If you’ve read the blog long enough to form any impressions of me, no doubt you’ve learned that I value (dare I say sacralize?) the separation of the Sacred and the Profane. I draw sharp distinctions between the holiday and the every day, to ensure that each will be appreciated for its proper value (see The Key to Simple Living: Appreciating the Present). This is never more evident than at Christmas time (see Feeling “Holidaisical”: Christmas Comes to the Zeiger Homestead).
Part of that preference involves maintaining a clear separation between two distinct but closely proximal holidays, Thanksgiving and Christmas. I strive to keep the two separate, and honor them both, even if, for us, the Christmas season starts the day after Thanksgiving.
Not this year. This year, I’ve decided that the only sane thing to do is to take a big ol’ metaphorical belly flop into the Christmas season a few days before Thanksgiving.
This year, we’ve committed to doing what for me has become almost unthinkable: we’re leaving home for the holidays. We’re traveling south to the Lower 48, that half-remembered, mystical land of consumerism, excess, and shallow thinking, a place where you can hear Christmas music in the stores the day after Halloween, if not before. Where Thanksgiving, after being quickly milked for the necessary food sales, becomes the jumping off point for the Christmas Retail Holiday.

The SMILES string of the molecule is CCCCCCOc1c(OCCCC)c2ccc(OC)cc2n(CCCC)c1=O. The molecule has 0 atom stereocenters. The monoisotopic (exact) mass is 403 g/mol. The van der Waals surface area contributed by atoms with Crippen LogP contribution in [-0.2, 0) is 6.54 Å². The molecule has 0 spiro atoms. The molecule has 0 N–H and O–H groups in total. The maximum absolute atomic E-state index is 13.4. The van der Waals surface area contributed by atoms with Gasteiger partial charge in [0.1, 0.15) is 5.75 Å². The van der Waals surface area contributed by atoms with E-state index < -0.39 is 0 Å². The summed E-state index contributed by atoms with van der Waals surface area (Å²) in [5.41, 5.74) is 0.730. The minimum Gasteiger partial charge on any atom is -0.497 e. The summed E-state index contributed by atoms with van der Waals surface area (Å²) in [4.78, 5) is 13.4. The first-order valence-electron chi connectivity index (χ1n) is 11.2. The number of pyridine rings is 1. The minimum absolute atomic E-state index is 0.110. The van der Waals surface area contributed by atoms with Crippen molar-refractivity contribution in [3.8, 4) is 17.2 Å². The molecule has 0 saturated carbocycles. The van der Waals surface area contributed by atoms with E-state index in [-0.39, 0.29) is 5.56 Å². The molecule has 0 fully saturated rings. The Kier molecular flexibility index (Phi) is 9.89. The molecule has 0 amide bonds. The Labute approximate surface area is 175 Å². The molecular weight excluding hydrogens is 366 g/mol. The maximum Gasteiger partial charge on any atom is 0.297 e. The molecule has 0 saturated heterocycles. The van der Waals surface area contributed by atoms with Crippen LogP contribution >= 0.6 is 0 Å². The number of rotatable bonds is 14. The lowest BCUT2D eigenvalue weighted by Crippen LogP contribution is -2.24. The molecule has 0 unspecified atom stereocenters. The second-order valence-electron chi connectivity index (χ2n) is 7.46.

Generally, when Thanksgiving comes, I nestle down into the “homestead,” and relish hearth and home. Even though we tend to hike out to enjoy the feast day with friends in town, we always have our own meal at home soon after. At that same time, I turn inward with a vengeance (see “Closed” for Christmas).
Our travel schedule will dictate that we will return to the “homestead” after the usual start of our Christmas season. Small but (to me) vitally important seasonal rituals will be deferred or ignored to accommodate this. The only way I can rectify this to my own satisfaction is to take the trip, accept whatever comes, and enjoy it. That means humming along to my favorite Christmas song, even if I hear it a week before Thanksgiving. It means allowing myself to start the season early, rather than trying to hold Thanksgiving separate and apart from it. It means banishing the thought: “but, it’s not Christmas yet!” from my mind.
After all, we’ll be with family on this visit that we will not see at Christmas. That is the key to my decision to surrender to the inevitable, early onset of Christmas. I need to fully, unreservedly focus on the family we gather with, to celebrate with them Thanksgiving and Christmas all rolled into one, because by the time “Christmas Proper” comes, we will have scattered to our respective homes, with miles and bad phone connections between us and those we love.